O, let America be America again! The land that never has been and yet must be: the land where every man is free. The land that’s mine: the poor man’s, Indian’s, Negro’s: the ones who made America, whose sweat and blood, whose faith and pain, whose hand at the foundry, whose plow in the rain, must bring back our mighty dream again. From those who live like leeches on the people’s lives, we must take back our land again! O yes, I say it plain, America never was America to me; and yet I swear this oath: America will be! Out of the rack and ruin of our gangster death, the rape and rot of graft and stealth and lies, We the People must redeem the land, the mines, the plants, the rivers and the endless plain: and make America again. - Langston Hughes, Let America be America Again, 1938

The other day an unusually astute media pundit remarked that no-one seemed to be in charge in Washington anymore. The nation’s capital, he observed, felt like “the last day of a massive closing-out sale, where everything has to go”.

It should be mundanely self-evident by now that the wealth of America is being systematically looted by a tiny class of super-rich traitors, epitomized by the felonious psychopath in the White House who calls himself a President. This past week the Republicans cut taxes to the rich and thereby increased the national deficit by over a trillion dollars: a loss that will be shouldered by already-crushed low income Americans. The fact that Mr. Trump and all the other billionaries in his cabinet will personally profit from their tax bill by soaking the nation and killing low income Americans doesn’t seem to bother many of those same victimized poor folks who suicidally voted for him, any more than does the “President’s” treasonous philandering with foreign powers.

That said, the media pundit’s sage observation about the “closing out sale” state of the United States government was accompanied by the comment that even to the Republicans, Donald Trump is nothing more than a convenient figure head these days, “someone to sign the bills and not do anything too stupid”, in his words. Almost like a dictator about to pack up and leave a sinking and looted ship, he may have added.

In fact, it isn’t just America’s wealth and its people that are being ravaged, but the government itself. Since his election, Trump and his ever-shrinking circle of minions have systematically dismantled the Justice and State Departments and prevented them from operating. All of the professional diplomats and civil servants – and anyone who comes close to uncovering Trump’s own criminal activities – have been purged. According to one of the cashiered State Department officials, “The White House seems intent on destroying the fabric of effective and responsible government in a manner that can only benefit our enemies.” (October 12, 2017)

Like Russia and China, perhaps?

Of course, as every honest soul soon discovers, one’s real enemy is not in some far-off land but right at home, and often masquerading under a cloak of patriotism. But even that garb has been stripped from the Trump administration nowadays as its putrid “rich guys only” agenda stands so naked and exposed that hopefully even the stupid can’t ignore it.

The issue now is what is to be done about it.

There’s a woman in her seventies named Judy Wanchisn who may have an answer. She lives in the heartland of the nation, in a small pastoral community of seven hundred people called Grant Township, Pennsylvania. Since October of 2012, she and her family and friends have stood up to a giant corporation and its friends in government that want to inject toxic fracking waste water into their land. But the Grant folks have done so with a weapon as potent as the one that fusiladed British troops at Concord and Lexington in 1775: a proclamation of community self-governance. In a word, they are reclaiming their country from the corporations that run it.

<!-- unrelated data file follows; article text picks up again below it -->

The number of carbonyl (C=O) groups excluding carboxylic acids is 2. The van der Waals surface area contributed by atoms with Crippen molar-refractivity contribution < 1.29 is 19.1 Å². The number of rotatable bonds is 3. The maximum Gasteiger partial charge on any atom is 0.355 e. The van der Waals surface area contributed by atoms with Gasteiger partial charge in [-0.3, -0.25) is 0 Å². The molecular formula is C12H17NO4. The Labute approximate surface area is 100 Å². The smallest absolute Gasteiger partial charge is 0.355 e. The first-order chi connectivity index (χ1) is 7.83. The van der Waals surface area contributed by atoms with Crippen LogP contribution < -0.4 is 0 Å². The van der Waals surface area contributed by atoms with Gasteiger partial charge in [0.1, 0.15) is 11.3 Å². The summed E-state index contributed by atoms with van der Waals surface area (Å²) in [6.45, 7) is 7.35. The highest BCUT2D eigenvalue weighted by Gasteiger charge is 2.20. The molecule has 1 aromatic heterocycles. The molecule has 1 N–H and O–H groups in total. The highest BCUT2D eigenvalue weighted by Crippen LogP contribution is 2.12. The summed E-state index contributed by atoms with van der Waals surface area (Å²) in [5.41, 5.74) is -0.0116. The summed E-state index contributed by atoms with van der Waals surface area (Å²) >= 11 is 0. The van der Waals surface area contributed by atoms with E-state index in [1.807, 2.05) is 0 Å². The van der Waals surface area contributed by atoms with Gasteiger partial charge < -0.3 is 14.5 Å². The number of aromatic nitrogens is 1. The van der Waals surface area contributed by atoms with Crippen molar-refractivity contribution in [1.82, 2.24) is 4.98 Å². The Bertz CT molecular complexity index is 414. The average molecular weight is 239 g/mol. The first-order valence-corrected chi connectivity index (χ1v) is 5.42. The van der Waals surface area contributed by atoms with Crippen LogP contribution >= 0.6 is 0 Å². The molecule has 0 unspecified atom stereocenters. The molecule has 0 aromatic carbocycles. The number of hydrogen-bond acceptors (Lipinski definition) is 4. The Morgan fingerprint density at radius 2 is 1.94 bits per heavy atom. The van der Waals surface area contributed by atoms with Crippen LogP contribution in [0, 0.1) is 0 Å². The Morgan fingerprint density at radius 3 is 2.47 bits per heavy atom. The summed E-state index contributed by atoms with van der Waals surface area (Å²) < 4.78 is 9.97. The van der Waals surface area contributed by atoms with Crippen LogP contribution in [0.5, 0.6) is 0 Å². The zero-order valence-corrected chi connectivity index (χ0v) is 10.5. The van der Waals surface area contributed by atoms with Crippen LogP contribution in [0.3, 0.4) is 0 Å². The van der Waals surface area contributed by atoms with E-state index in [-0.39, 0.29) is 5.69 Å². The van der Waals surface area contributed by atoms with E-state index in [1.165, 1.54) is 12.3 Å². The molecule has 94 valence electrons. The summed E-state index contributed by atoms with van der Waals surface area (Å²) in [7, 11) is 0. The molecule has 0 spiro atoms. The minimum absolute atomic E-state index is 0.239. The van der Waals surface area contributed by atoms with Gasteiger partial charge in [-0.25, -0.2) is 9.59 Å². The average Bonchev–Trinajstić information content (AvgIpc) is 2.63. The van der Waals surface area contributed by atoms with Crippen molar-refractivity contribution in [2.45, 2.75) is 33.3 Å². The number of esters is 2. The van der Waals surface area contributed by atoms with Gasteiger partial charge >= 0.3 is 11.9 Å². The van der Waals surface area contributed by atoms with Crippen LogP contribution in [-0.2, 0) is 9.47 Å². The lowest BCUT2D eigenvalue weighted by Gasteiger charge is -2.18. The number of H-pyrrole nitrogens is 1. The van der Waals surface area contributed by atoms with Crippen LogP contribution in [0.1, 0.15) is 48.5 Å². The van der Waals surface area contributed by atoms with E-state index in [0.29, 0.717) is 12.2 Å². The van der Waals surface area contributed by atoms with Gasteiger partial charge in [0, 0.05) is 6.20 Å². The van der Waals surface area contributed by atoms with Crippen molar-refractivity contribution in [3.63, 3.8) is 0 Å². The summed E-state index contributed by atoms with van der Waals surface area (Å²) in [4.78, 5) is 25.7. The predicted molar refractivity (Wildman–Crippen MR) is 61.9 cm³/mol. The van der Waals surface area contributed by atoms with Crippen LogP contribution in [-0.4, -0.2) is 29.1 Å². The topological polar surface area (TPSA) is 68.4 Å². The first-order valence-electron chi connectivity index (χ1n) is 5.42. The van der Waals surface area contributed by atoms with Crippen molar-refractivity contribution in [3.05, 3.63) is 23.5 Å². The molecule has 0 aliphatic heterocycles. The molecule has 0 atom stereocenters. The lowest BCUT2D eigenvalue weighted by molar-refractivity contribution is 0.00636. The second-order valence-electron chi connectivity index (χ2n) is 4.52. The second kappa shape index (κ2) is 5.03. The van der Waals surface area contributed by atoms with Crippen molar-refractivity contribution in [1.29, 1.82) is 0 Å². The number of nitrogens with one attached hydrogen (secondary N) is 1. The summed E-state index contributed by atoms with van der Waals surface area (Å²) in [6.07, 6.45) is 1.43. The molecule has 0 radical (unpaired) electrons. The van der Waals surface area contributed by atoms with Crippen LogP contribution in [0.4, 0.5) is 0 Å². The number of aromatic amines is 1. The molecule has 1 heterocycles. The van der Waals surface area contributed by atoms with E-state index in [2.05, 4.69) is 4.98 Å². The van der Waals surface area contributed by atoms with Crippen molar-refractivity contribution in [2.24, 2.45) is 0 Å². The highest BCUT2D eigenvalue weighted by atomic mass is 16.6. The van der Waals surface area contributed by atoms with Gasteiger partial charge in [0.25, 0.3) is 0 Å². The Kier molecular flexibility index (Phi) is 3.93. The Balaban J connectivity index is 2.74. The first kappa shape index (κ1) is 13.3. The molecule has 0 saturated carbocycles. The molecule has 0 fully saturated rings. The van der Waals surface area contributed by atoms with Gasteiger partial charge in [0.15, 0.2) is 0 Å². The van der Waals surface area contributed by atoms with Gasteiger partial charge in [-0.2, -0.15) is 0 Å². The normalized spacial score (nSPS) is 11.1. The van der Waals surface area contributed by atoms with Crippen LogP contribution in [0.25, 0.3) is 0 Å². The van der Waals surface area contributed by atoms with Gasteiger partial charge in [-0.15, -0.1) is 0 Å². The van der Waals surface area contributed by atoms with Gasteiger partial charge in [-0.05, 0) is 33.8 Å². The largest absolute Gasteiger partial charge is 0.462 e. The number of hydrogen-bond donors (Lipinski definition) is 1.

The battle Judy and the others face is not really the obvious one, against the combined money and power of business and government, and their lackey courts. It’s in truth a fight for an idea, against the dead weight of conformity and programmed subservience that passes for “democracy” in a corporatized world. That idea formed the American Republic and has persisted for over two centuries: namely, that people’s inborn right to govern themselves under their own laws outweighs all other interests and statutes. It’s an idea as revolutionary and disruptive now, and as necessary, as it was in 1776.

On whatever front the American people and every other people fight for justice and survival today, this single idea always raises its head. Who will rule, the people or an elite? This issue can easily be forgotten or lost in the stream of legalese and arbitrary authority that descends the moment that vested interests are challenged. But any struggle eventually faces that issue, which is one of power and who will wield it.

Judy Wanchisn and her neighbours in Grant Township have found this out the hard way. And the repressive Corporatocracy that considers itself the law has been their best teacher.

“Everything is the opposite of the way it should be now” Judy Wanchisn told me the first time we spoke. “The Environmental Protection people are helping the company destroy our land and our water. The courts are denying us our constitutional rights and our right to life. All we’re doing is trying to remain free Americans who are defending their homes.”

Judy is a stubbornly free woman. Spearheading the Grant Township resistance, she didn’t back down to Pennsylvania state court orders that allowed the company, Pennsylvania General Energy (PGE), to poison her home. In response, Judy, her daughter Stacy and their neighbours issued a local Home Rule Charter that nullified the court order and not only banned any fracking deposits but devolved political power to their township, making them self-governing. As a sovereign authority, their Township then legalized civil disobedience to preserve the land and recognized the rights of nature and its creatures under the law.